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    2. If you're going to use a rotary cutter regularly, it might be a good idea to invest in a safety glove to protect your fingers! I learnt the hard way after slicing a sliver off the corner of my finger - ouch! I bought mine online, & it wasn't that expensive.

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  8. Somewhat related to this…
    I'm having trouble figuring out the exact grain lines of my fabrics and placing the pattern pieces accordingly before cutting them out. I would appreciate some help with how to go about that!
    Thank you for doing this series!

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    1. Did you see this post on preparing your fabric before cutting?

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    2. Hi Tilly,

      Thanks for the reply!
      Yes, I had actually read that post before, and now I've just re-read it all. It's helpful, but I still have the issue that once I've religiously pre-washed my fabric and ironed it, things aren't perfectly straight and parallel any more. Something is always off and aligning the selvedges doesn't work.
      Another issue occurs when I have to cut things on the fold. The first pattern I tried to work with was a simple tank top made up of two pieces, one for the front and one for the back. They both had to be cut on the fold. I'm somewhat small and slim, so they both fit into the width of the fabric. Meaning, I needed two folds, and both could obviously not be in the middle of the fabric. I had a hell of a time with trying to get things to look straight, and I'm afraid when everything is slightly off, I can't really tell.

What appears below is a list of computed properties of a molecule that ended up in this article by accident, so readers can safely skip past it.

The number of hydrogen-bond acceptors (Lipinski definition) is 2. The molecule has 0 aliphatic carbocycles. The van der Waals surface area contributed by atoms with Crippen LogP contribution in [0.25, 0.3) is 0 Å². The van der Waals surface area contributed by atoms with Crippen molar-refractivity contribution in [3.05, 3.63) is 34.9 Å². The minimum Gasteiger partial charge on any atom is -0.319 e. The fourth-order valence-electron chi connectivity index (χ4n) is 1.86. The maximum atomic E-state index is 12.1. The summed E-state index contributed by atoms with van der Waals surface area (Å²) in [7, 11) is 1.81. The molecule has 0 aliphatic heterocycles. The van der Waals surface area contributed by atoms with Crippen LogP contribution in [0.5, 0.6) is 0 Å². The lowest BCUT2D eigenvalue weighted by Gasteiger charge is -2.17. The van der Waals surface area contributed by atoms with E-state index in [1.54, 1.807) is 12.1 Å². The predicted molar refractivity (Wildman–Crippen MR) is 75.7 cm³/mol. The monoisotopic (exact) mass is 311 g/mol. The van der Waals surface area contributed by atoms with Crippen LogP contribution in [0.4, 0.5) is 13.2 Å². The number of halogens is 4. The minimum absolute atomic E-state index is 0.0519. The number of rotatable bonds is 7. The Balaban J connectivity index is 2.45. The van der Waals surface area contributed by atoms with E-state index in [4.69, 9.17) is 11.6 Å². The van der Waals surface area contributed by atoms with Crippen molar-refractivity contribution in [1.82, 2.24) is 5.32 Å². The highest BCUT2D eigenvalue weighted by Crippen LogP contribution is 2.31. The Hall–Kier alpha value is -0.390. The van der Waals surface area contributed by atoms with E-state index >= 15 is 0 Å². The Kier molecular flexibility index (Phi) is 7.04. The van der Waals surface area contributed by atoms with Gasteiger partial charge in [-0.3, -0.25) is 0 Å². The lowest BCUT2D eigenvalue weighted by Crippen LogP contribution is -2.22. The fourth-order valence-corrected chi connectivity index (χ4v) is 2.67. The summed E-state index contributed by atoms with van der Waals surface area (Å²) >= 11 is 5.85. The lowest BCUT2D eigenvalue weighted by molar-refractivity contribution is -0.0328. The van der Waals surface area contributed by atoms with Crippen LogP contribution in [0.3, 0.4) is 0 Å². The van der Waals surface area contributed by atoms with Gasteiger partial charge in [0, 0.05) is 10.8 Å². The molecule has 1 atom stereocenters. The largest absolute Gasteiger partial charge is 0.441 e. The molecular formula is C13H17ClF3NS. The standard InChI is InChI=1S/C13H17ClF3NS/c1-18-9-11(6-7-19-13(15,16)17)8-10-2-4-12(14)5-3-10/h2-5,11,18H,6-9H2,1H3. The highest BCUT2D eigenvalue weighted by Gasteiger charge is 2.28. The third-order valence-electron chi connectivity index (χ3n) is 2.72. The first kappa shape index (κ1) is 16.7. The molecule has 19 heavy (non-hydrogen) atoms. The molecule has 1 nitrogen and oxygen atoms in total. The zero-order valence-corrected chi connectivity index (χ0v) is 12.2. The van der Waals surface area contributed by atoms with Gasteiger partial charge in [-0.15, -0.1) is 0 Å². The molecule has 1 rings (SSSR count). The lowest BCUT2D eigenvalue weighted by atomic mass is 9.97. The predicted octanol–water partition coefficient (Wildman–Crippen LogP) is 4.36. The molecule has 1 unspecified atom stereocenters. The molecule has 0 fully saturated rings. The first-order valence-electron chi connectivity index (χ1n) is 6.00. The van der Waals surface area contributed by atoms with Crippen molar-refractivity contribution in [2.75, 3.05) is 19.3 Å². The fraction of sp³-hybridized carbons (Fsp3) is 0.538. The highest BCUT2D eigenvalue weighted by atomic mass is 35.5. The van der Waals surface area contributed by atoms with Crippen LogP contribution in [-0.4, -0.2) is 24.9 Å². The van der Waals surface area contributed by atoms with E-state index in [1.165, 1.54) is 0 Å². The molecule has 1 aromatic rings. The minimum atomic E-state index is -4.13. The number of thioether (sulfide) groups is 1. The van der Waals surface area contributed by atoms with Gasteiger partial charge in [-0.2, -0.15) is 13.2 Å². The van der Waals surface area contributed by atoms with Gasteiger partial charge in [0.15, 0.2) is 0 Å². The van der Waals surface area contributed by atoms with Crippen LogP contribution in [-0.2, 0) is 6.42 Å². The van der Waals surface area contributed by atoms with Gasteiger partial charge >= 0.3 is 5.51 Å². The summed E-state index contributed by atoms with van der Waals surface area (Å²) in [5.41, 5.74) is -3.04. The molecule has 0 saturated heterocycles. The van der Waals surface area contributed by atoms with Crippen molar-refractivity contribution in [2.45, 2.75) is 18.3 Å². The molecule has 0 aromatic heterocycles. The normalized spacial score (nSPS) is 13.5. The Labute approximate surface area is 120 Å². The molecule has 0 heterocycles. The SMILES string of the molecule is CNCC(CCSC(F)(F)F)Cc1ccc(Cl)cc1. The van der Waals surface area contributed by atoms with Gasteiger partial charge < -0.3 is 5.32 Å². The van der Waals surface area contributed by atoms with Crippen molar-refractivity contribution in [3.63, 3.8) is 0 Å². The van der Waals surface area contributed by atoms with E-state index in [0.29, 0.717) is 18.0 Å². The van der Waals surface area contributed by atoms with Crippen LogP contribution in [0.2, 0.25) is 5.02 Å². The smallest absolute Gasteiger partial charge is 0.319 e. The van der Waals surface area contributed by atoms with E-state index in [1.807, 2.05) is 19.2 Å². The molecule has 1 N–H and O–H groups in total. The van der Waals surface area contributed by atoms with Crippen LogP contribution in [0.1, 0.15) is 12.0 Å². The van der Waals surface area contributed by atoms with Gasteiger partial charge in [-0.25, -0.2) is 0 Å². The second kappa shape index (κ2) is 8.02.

Oh dear, sorry this is such a novel. I guess I'm just somewhat confused. I need more practice!

      Jana

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    3. Oh I see what you mean - sounds like your fabric is off grain, meaning that the fibres have gone a bit wonky. Sometimes you can pull the fibres back into shape. Or here's a tutorial on another method.

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    4. Aha, sounds as if I have to work on my ironing, then!
      Thanks for that tutorial!

      Jana

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  9. Have you tried Frixion erasable rollerball pens by Pilot? They are definitely my preferred method for marking. Basically the ink is erased by the heat produced by rubbing the cap of the pen against paper. Hint: use the heat of your iron when you mark fabric! I have used in on a variety of fabrics and it seems to work perfectly fine every time. Con: take care when you press seams open, as you could accidentally erase some markings.

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    1. And by the way, thank you for the link to that incredibly cheap A1 self healing mat! I think I'm going to treat myself this evening!